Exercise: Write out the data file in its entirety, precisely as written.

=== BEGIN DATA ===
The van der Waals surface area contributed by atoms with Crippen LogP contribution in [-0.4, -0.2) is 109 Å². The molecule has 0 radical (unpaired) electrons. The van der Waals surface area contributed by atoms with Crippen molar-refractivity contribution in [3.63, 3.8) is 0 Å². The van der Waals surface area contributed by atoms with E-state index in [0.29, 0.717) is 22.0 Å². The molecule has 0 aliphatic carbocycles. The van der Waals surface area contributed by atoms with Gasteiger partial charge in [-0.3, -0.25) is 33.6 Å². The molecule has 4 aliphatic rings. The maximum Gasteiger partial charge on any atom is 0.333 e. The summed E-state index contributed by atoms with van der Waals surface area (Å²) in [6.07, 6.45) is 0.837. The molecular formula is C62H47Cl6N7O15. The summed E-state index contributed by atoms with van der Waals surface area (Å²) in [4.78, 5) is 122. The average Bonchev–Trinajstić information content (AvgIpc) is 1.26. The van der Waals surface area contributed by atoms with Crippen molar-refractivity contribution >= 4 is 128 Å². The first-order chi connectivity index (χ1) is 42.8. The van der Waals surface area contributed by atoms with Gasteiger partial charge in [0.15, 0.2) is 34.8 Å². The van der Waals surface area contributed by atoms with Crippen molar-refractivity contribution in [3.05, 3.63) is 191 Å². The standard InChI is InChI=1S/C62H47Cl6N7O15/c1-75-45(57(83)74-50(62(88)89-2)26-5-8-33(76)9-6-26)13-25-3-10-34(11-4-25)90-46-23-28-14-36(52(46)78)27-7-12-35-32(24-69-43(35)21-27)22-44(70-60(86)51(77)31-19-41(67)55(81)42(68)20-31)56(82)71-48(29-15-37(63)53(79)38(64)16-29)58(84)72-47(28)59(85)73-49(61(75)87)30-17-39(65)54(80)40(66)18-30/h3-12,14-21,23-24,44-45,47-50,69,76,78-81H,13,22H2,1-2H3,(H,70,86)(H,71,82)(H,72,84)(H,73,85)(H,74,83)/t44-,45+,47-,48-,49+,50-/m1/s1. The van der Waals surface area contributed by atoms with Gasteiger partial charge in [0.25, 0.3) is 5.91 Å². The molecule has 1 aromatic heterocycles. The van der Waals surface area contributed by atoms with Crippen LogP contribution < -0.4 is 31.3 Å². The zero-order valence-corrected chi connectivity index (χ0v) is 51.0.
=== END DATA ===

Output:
The van der Waals surface area contributed by atoms with Crippen LogP contribution in [-0.4, -0.2) is 109 Å². The molecule has 0 radical (unpaired) electrons. The van der Waals surface area contributed by atoms with Crippen molar-refractivity contribution in [3.63, 3.8) is 0 Å². The van der Waals surface area contributed by atoms with E-state index in [0.29, 0.717) is 22.0 Å². The molecule has 0 aliphatic carbocycles. The van der Waals surface area contributed by atoms with Gasteiger partial charge in [-0.3, -0.25) is 33.6 Å². The molecule has 4 aliphatic rings. The maximum Gasteiger partial charge on any atom is 0.333 e. The summed E-state index contributed by atoms with van der Waals surface area (Å²) in [6.07, 6.45) is 0.837. The molecular formula is C62H47Cl6N7O15. The summed E-state index contributed by atoms with van der Waals surface area (Å²) in [4.78, 5) is 122. The average Bonchev–Trinajstić information content (AvgIpc) is 1.26. The van der Waals surface area contributed by atoms with Crippen molar-refractivity contribution >= 4 is 128 Å². The first-order chi connectivity index (χ1) is 42.8. The van der Waals surface area contributed by atoms with Gasteiger partial charge in [0.15, 0.2) is 34.8 Å². The van der Waals surface area contributed by atoms with Crippen molar-refractivity contribution in [3.05, 3.63) is 191 Å². The standard InChI is InChI=1S/C62H47Cl6N7O15/c1-75-45(57(83)74-50(62(88)89-2)26-5-8-33(76)9-6-26)13-25-3-10-34(11-4-25)90-46-23-28-14-36(52(46)78)27-7-12-35-32(24-69-43(35)21-27)22-44(70-60(86)51(77)31-19-41(67)55(81)42(68)20-31)56(82)71-48(29-15-37(63)53(79)38(64)16-29)58(84)72-47(28)59(85)73-49(61(75)87)30-17-39(65)54(80)40(66)18-30/h3-12,14-21,23-24,44-45,47-50,69,76,78-81H,13,22H2,1-2H3,(H,70,86)(H,71,82)(H,72,84)(H,73,85)(H,74,83)/t44-,45+,47-,48-,49+,50-/m1/s1. The van der Waals surface area contributed by atoms with Gasteiger partial charge in [0.25, 0.3) is 5.91 Å². The molecule has 1 aromatic heterocycles. The van der Waals surface area contributed by atoms with Crippen LogP contribution < -0.4 is 31.3 Å². The zero-order valence-corrected chi connectivity index (χ0v) is 51.0.